What is a fiord?
A fiord is a long, narrow inlet of sea, with steep sides gouged out by a glacier.
How the fiords were made
New Zealand’s 14 fiords are in the south-west of the South Island. They were carved out of the mountains about 20,000 years ago by glaciers. When the ice melted, the sea came in and filled the fiords. Mounds of rock block the entrances, so that there is little flow of water between the sea and the fiords.
A unique environment
A layer of fresh water lies over the salt water. It is created when heavy rain runs into the fiords. As the water runs down banks, it becomes brown-coloured. The brown layer of fresh water reduces the amount of sunlight filtering through. The waters are dark and many creatures which usually only survive in very deep, black water can also live in the fiords.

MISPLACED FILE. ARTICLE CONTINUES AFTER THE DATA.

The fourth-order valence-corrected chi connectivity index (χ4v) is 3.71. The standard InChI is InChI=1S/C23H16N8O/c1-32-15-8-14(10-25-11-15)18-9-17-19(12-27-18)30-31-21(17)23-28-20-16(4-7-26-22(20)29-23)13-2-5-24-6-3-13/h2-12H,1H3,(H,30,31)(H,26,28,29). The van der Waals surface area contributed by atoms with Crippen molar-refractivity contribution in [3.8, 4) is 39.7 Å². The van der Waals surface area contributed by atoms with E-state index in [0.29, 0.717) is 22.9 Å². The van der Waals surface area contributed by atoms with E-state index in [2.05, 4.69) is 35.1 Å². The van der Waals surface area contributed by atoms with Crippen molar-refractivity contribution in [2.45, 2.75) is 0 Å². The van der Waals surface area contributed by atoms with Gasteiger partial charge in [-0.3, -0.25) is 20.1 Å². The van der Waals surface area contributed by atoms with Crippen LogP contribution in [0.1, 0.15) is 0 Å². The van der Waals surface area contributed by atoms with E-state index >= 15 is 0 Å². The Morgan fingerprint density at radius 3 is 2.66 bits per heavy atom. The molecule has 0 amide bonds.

Most creatures in the fiords live on the underwater rock walls. The top layer of fresh water is home to only a few hardy creatures such as mussels, shrimps and barnacles. Just below this layer, the rock walls are covered in huge numbers of sponges, corals, sea stars, sea urchins, lace corals and sea squirts.
Further down, sea cucumbers and glass sponges make their homes.
Not much lives in the dark basins more than 40 metres deep. Heart urchins, tube worms and crabs are among the animals that live on the muddy floors of the fiords.
Fish and marine mammals
Over 150 types of fish live in the fiords. The blue cod and butterfly perch are so tame that they swim up to divers.
Fur seals venture into the fiords to live, and a group of bottlenose dolphins has made a permanent home there.
Fishing and tourism threaten life in the fiords. A group called the Guardians of Fiordland Fisheries and Marine Environment was formed in 1995 to make sure that the area is not harmed. The government established a large marine management area in Fiordland in 2005.